mene: Both books have a similar setting: Told by a narrator when he is already old and has lived his life, he talks about his childhood. Both main characters lived in the "important building" of the city (though in Assassin's Apprentice it's a fantasy world and in The Book of Unholy Mischief it's Venice in Italy), both boys go to town every now and then to meet his friends (and a girl), and both are apprentices of someone/something they cannot tell anyone else (except for a few people). Both books contain a bit of magic, though of a different kind.… (more)
  14. 00
    L'Assassin royal, tome 07 : Le prophète blanc by Robin Hobb (Patangel)
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» See also 376 mentions

English (212)  Dutch (5)  French (4)  Italian (2)  Finnish (1)  German (1)  All languages (225)
Showing 1-5 of 212 (next | show all)
A very solid book. It has a rather unique style, and magic quite different from your typical fantasy environment. I am planning to read the rest of this series, as it seems they won't disappoint. ( )
  MetalPirate | Jul 31, 2020 |
I really enjoyed being introduced to Fitz as a child of 6 just being dropped off to someone new. And then slowly watching him grow in his new “home”.

While this particular book doesn’t have a lot of action it does have a lot of set up and learning as to who Fitz is, the world he lives in and the people who are apart of life.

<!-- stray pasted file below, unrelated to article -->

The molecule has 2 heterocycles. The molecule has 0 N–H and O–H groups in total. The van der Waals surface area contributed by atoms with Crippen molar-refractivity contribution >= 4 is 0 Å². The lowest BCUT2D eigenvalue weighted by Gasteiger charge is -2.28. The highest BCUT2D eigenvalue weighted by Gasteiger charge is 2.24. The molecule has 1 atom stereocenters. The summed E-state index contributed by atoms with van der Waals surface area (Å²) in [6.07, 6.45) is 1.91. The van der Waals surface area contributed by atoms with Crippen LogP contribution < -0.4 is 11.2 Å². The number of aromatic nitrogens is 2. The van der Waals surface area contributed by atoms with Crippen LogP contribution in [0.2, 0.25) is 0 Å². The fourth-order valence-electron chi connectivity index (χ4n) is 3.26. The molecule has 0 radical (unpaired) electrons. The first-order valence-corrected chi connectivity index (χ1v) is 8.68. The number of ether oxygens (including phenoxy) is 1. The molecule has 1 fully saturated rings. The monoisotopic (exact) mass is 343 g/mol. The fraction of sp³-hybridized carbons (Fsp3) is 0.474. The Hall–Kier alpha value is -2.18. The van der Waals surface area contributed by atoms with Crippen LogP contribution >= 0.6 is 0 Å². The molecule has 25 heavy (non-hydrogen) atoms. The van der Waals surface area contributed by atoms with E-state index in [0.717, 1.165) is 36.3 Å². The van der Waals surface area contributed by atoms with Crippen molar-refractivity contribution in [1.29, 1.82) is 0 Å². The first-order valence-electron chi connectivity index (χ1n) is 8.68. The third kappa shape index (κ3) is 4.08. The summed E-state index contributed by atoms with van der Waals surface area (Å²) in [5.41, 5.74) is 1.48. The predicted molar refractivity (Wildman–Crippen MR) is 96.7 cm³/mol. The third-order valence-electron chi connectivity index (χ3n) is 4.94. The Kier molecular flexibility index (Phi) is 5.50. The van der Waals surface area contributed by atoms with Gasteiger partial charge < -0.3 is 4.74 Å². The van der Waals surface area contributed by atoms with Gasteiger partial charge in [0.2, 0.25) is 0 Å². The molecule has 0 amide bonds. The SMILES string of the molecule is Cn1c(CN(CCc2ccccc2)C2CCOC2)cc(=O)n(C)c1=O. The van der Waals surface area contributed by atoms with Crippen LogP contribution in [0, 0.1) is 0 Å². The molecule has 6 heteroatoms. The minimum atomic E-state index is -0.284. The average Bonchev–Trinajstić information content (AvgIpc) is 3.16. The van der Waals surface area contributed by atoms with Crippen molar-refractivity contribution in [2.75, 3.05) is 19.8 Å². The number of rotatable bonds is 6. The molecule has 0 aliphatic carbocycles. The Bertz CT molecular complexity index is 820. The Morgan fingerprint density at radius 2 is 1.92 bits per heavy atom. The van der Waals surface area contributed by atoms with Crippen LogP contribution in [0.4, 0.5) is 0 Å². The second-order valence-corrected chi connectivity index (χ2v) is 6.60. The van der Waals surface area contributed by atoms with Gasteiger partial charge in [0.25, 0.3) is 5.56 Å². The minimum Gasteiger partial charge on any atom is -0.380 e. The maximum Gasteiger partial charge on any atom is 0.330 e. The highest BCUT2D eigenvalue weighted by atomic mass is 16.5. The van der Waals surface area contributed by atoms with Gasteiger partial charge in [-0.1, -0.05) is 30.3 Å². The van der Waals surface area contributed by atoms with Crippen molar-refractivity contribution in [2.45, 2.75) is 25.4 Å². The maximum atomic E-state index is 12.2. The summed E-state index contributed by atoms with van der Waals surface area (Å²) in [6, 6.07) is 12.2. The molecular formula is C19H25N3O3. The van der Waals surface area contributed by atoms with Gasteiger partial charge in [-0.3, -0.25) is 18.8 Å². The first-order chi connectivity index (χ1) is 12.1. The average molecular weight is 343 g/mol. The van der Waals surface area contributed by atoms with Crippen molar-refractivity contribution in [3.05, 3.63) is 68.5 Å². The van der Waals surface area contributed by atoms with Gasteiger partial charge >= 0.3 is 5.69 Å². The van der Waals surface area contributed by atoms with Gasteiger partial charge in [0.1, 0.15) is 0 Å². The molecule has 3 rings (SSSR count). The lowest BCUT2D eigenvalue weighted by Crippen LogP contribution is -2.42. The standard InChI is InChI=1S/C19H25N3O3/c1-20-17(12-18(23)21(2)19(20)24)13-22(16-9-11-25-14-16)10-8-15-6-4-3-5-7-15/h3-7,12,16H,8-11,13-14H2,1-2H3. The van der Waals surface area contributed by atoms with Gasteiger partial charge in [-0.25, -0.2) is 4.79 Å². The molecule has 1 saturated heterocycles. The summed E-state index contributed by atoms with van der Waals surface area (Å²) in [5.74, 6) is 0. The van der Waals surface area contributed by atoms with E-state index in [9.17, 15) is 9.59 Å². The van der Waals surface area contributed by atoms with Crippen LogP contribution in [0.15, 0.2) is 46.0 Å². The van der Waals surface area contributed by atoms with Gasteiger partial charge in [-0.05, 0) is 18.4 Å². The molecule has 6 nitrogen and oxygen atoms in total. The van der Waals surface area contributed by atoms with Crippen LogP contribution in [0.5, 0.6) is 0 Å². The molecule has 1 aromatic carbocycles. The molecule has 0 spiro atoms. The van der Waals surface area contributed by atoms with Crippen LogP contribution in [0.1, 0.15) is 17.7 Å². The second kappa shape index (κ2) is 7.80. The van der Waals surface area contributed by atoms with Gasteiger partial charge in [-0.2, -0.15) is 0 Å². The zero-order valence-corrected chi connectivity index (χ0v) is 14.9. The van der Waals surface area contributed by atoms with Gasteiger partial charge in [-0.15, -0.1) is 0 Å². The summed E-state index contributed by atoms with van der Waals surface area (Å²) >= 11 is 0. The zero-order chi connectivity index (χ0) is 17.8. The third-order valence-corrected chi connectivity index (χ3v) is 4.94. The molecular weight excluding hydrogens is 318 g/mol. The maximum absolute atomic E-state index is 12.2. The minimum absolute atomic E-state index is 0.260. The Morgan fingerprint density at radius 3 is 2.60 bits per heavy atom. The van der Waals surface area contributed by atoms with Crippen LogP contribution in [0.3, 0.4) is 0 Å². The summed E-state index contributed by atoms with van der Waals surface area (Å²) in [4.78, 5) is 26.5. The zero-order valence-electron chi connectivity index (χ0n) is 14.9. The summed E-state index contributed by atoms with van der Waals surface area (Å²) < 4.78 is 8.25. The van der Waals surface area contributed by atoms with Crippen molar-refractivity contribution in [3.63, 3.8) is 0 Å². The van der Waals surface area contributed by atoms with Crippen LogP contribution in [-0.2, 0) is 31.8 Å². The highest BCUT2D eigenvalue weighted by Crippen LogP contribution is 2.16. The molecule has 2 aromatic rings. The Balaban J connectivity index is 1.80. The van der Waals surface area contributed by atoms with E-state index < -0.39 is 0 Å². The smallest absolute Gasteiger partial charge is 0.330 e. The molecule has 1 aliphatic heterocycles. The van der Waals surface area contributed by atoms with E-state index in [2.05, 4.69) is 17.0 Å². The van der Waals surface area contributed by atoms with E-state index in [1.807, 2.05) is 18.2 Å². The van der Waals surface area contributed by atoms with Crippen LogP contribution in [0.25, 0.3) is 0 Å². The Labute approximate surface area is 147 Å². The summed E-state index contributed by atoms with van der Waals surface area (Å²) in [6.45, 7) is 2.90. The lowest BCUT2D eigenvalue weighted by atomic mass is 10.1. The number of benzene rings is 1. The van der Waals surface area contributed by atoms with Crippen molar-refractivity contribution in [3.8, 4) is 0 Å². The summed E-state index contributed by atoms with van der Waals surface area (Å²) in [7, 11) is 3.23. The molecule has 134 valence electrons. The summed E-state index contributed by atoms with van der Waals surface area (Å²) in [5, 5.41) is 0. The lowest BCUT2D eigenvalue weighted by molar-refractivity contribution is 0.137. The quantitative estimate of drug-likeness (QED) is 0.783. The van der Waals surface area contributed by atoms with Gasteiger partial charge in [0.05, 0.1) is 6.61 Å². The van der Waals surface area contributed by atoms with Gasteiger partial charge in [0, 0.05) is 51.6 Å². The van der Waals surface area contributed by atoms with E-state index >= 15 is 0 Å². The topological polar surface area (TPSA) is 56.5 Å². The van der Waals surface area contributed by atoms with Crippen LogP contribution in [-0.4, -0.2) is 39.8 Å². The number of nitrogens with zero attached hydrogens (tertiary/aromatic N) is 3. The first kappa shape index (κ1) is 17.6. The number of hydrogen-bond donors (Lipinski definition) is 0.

I felt a tremendous amount of pain for Fitz, the boy is so alone and the one thing he kept finding comfort in kept being ripped from him, and I still don’t understand why The Wit is bad but I am holding out for the later volumes to hopefully explain that more in depth.

The Skill quite honestly confused the hell out of me for a good portion of the story until it finally was explained in a manner I could understand, that’s my only real gripe with the book. This Skill is important, yet I had so much trouble really understanding it and I’m not even sure I really understand it all the way.

The character names also initially left me confused but after awhile and few rereads of its explanations I understood how they worked.

The characters were not overly complex nor underwhelming bland either. They each brought something different and right from the start I knew I wasn’t going to like Regal.

I like the complexity of Fitz and Burrich’s relationship and I’m not going to lie, I shed a few tears when I thought all hope for them being in each other’s lives was almost severed. I like how headstrong and stubborn they are to each other but underneath all that, there is care, and a fondness that’s just kept coming back. I’m interested in where it will go in follow up books.

*SPOILER*
Also my most heart wrenching moment was with Lady Patience. My heart hurt so bad for her when she screamed that Fitz should have been hers and how it wasn’t fair. The scene has so much pain in it and it truly broke my heart for her and I cried for her. I want to so much learn more about her. I feel I wasn’t given enough.

The pacing was mild, not to quick not to slow. It a great set up for a world and it’s characters and I’m intrigued to know where the story leads next. ( )